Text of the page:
Even After Obama Victory, Hard Lessons from the ACORN Smear Campaign
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Research support for this article was provided by the Nation Institute Investigative Fund.
Despite Obama's ultimate victory, incidents of voter suppression mounted daily through Election Day -- from deceptive fliers and robo-calls to registrars thwarting eligible voters from casting their ballots -- so the GOP's overheated attacks about the specter of voter fraud and the menace of the community group ACORN bore fruit. As a top organizer for Arizona ACORN, Monica Sandschafer contended, "Senator McCain has been running a dirty campaign filled with false accusations about my organization, ACORN, and using these threats to try to suppress the votes of minority voters."
Only a concerted effort by attorneys affiliated with such non-profit groups as ACORN, NYU's Brennan Center and the Advancement Project helped thwart last-minute and ongoing GOP legal efforts seeking mass purgings and challenges, justified as fighting voter fraud.
Now, voting rights attorneys, including the Advancement Project's Judith Browne-Dianiss, worry about the impact at the state level on voting rights and non-profit registration drives because of the spate of fear-mongering targeting ACORN. "We're going to see a slew of retrogressive legislation coming out in the wake of all the ACORN stuff," she predicts.
Ugly attacks against ACORN were a central element in the vote-limiting strategy that was a key to McCain's last-resort hopes for a Republican victory. Indeed, a little over two weeks ago, Wade Henderson, the president of the Leadership Council of Civil Rights, worked with other civil and voting rights groups to ask John McCain to tone down the rhetoric that could incite violence and increase vote suppression. On Monday, he joined with other Election Protection leaders to warn: "When you have hotly contested elections with a significant increase in voter registration, it creates a perfect storm of voter manipulation and vote suppression in swing states."
He declared, "Some of these tactics would make an anti-democrat like Robert Mugabe of Zimbabwe proud."
The smears and attacks against ACORN helped make it all possible, with ACORN workers becoming collateral damage in the PR and legal blitz against mythical voter fraud.
Take what happened to Barbara Clark, chief organizer in Columbus, Ohio for the community organizing group ACORN, who at first simply deleted the bigoted emails that referred to "niggers" who "cheated" for Obama.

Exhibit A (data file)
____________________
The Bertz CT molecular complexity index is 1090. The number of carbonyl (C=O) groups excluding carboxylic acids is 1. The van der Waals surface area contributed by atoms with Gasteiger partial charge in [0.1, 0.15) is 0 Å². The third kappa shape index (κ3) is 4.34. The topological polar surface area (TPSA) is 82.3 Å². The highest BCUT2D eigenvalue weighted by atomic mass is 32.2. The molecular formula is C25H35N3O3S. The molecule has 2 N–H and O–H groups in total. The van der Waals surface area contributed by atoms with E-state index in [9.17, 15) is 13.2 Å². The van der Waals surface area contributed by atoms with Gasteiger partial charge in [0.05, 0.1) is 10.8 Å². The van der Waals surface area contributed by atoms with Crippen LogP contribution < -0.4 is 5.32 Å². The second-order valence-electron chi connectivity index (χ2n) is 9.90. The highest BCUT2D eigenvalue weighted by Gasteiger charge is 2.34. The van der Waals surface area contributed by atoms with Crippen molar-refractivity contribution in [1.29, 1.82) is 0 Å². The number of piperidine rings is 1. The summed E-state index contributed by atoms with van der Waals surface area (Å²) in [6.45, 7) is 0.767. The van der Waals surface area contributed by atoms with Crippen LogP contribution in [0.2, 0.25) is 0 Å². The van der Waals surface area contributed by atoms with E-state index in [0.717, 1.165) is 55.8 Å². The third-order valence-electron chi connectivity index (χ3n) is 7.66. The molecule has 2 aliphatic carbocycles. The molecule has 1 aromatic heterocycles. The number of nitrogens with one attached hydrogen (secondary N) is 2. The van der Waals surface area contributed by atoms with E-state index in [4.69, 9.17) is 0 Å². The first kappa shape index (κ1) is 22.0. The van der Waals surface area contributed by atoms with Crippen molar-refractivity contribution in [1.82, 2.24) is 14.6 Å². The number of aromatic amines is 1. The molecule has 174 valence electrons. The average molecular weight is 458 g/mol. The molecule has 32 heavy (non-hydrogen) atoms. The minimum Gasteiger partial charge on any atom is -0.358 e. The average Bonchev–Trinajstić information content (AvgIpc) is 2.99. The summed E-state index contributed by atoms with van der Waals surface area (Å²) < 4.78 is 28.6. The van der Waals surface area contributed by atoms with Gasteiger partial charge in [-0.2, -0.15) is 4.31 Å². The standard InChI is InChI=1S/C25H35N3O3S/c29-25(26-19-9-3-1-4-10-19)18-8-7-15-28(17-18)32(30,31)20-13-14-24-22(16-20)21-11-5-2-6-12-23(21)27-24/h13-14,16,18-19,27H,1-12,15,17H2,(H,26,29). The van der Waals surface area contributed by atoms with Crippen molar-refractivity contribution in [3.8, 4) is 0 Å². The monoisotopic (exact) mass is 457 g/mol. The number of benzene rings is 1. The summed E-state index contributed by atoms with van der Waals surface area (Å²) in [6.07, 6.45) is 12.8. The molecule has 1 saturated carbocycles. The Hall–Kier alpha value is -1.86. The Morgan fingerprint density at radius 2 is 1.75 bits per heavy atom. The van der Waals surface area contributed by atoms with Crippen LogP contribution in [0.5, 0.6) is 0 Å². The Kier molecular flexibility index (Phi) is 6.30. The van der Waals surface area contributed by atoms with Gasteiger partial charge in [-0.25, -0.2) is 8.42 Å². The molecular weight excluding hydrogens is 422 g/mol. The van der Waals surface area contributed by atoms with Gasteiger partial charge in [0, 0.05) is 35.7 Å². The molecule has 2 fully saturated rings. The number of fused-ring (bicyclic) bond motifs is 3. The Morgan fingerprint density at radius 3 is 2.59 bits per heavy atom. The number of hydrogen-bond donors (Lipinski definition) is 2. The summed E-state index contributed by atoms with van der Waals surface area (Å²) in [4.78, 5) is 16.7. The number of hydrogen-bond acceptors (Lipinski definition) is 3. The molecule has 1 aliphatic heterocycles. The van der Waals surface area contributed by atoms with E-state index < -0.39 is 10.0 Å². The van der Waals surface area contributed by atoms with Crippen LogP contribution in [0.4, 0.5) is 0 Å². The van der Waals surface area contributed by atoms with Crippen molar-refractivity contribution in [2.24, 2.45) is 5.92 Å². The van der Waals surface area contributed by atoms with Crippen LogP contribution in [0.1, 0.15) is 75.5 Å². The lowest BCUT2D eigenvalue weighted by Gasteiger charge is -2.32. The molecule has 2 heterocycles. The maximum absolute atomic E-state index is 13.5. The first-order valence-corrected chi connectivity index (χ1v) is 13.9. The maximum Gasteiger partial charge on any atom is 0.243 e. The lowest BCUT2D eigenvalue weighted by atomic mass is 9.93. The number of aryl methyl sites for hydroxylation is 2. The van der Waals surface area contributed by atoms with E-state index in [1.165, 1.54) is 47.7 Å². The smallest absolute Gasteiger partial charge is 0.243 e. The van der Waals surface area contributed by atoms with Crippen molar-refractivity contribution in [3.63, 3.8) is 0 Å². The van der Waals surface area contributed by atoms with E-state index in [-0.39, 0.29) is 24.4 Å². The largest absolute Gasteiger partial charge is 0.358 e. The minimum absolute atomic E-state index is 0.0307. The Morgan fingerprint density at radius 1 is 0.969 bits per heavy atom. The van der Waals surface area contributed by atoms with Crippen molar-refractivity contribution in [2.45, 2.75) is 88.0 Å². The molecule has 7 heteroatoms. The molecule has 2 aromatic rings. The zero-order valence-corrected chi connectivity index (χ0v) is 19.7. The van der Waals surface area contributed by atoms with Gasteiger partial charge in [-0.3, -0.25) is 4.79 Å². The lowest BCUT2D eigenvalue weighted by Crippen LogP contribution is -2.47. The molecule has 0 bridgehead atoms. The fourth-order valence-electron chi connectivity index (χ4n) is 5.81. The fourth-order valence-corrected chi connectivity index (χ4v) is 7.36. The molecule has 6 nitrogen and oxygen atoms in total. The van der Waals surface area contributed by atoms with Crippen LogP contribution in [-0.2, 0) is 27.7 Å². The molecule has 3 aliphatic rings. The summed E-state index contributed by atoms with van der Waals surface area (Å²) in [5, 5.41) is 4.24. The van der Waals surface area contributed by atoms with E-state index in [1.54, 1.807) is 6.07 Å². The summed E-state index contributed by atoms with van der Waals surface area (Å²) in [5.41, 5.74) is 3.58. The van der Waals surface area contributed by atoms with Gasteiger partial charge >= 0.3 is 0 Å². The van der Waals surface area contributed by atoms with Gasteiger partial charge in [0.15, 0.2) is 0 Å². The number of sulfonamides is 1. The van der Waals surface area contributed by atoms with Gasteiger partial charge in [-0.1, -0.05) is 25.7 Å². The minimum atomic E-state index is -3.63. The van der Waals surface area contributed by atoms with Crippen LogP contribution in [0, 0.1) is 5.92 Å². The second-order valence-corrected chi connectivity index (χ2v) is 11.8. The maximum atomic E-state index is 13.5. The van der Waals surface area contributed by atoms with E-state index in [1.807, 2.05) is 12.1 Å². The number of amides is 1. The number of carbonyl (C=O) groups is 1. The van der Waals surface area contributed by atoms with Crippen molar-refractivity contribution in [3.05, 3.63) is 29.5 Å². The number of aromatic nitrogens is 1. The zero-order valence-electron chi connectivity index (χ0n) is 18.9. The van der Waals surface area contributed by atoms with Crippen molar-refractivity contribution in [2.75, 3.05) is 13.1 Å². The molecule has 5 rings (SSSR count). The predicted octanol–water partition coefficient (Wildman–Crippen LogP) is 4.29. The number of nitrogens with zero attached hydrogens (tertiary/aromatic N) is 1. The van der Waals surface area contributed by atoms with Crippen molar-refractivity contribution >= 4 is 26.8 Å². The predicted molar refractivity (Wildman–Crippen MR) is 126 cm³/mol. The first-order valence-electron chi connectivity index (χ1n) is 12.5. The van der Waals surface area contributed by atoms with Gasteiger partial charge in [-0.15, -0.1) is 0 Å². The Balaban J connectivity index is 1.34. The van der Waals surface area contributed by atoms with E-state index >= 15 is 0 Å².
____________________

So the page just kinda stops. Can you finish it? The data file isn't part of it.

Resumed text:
When she checked her voice mail on October 9 and heard a caller masquerading as an IRS agent claiming he was going to visit ACORN's downtown office to "investigate your black ass," she began to worry.
"The scary part was: how'd this person get my cell phone number?" Clark recalled in a recent interview.
When the attacks on ACORN from conservative blogs and Fox News culminated in John McCain's accusation in the October 15 presidential debate that the community organizing group was "destroying the fabric of democracy" Clark became more frightened.
So when a motorcyclist followed her car on her drive home the next day, she waited until he rounded a corner until she dared to sprint to the door. She says she could still hear the motorcycle idling nearby, while she prayed inside. Ultimately, she called a friend to pick her up and take her to the friend's house.
That was followed on Oct. 21 by an email with a death threat aimed at all ACORN staffers: "Your days are numberedfuck off and die." The next day Clark filed a police report.
"It kind of disturbs me, and what flashes back are the churches burning, students being killed, civil rights," Clark said. "A lot of people are influenced by what they see on TV, and when they hear these negative ads, it makes some people feel: I can't stand ACORN and I'm going to get them."
The right-wing rage against ACORN tends to obscure the consensus of most voting rights experts that impersonation of voters in the polling place is exceedingly rare. The allegations against the group not only aim to suppress voting but are part of what The Washington Independent's Daphne Eviatar has described as "an effort to lay the groundwork for challenging the outcome of Election Day and the legitimacy of the next president."
ACORN leaders say the danger is more immediate and personal for them. At least 100 organizers in nearly 90 offices have received up to 30 hate messages each, according to spokesman Brian Brian Kettenring. In the past month, the group's offices in Boston and Seattle have been vandalized, according to news reports.
ACORN has asked the FBI, Justice Department and local law enforcement agencies to investigate. ACORN legal advisor Estelle Rogers said, "We have received very serious treatment at the Department of Justice, but we've gotten no response from the FBI."
ACORN has also filed a lawsuit alleging Republican intimidation and harassment of Hispanic voters in New Mexico. Brian Kettering, a spokesman, says ACORN is responding to "an escalating campaign to suppress voters."
The Republican National Counsel's chief counsel, Sean Cairncross, shot back: "For ACORN - a quasi-criminal organization - to infiltrate this system with false accusations and illegal activity is an abomination that attempts to subvert the very foundation on which America stands."
ACORN and its allies reply that the GOP attacks deliberately overlook ACORN's role in flagging the small fraction (under 2 percent, they say) of fraudulent voter registration forms and in firing workers in the most high-visibility cases this year.